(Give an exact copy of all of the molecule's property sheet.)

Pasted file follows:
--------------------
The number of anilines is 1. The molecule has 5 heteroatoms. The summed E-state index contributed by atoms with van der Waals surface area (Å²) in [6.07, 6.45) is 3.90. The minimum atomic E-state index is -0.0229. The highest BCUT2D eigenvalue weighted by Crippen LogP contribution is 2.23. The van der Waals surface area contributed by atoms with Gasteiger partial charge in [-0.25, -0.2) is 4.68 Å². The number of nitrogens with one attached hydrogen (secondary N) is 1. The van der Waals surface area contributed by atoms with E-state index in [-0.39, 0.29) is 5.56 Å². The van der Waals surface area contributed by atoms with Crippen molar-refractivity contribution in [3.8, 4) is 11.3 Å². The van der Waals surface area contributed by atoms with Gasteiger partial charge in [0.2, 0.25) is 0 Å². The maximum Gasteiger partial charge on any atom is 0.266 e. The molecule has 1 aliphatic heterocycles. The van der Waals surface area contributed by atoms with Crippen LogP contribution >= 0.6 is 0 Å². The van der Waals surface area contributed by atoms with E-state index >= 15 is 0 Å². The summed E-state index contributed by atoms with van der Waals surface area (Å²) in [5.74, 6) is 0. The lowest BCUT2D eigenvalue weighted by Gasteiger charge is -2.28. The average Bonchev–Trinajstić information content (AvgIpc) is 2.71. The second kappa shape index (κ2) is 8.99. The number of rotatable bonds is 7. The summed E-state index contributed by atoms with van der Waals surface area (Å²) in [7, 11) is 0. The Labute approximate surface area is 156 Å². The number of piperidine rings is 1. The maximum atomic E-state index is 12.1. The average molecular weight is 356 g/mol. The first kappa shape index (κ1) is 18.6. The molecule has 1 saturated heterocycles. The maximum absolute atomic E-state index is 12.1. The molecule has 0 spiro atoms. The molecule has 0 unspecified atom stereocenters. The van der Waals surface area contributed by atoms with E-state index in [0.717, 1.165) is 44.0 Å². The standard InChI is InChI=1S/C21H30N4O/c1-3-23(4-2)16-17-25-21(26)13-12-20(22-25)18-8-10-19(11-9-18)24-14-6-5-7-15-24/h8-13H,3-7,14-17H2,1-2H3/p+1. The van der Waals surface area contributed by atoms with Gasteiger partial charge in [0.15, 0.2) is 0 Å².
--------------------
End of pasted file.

The number of anilines is 1. The molecule has 5 heteroatoms. The summed E-state index contributed by atoms with van der Waals surface area (Å²) in [6.07, 6.45) is 3.90. The minimum atomic E-state index is -0.0229. The highest BCUT2D eigenvalue weighted by Crippen LogP contribution is 2.23. The van der Waals surface area contributed by atoms with Gasteiger partial charge in [-0.25, -0.2) is 4.68 Å². The number of nitrogens with one attached hydrogen (secondary N) is 1. The van der Waals surface area contributed by atoms with E-state index in [-0.39, 0.29) is 5.56 Å². The van der Waals surface area contributed by atoms with Crippen molar-refractivity contribution in [3.8, 4) is 11.3 Å². The van der Waals surface area contributed by atoms with Gasteiger partial charge in [0.2, 0.25) is 0 Å². The maximum Gasteiger partial charge on any atom is 0.266 e. The molecule has 1 aliphatic heterocycles. The van der Waals surface area contributed by atoms with Crippen LogP contribution >= 0.6 is 0 Å². The van der Waals surface area contributed by atoms with E-state index >= 15 is 0 Å². The summed E-state index contributed by atoms with van der Waals surface area (Å²) in [5.74, 6) is 0. The lowest BCUT2D eigenvalue weighted by Gasteiger charge is -2.28. The average Bonchev–Trinajstić information content (AvgIpc) is 2.71. The second kappa shape index (κ2) is 8.99. The number of rotatable bonds is 7. The summed E-state index contributed by atoms with van der Waals surface area (Å²) in [7, 11) is 0. The Labute approximate surface area is 156 Å². The number of piperidine rings is 1. The maximum atomic E-state index is 12.1. The average molecular weight is 356 g/mol. The first kappa shape index (κ1) is 18.6. The molecule has 1 saturated heterocycles. The maximum absolute atomic E-state index is 12.1. The molecule has 0 spiro atoms. The molecule has 0 unspecified atom stereocenters. The van der Waals surface area contributed by atoms with E-state index in [0.717, 1.165) is 44.0 Å². The standard InChI is InChI=1S/C21H30N4O/c1-3-23(4-2)16-17-25-21(26)13-12-20(22-25)18-8-10-19(11-9-18)24-14-6-5-7-15-24/h8-13H,3-7,14-17H2,1-2H3/p+1. The van der Waals surface area contributed by atoms with Gasteiger partial charge in [0.15, 0.2) is 0 Å².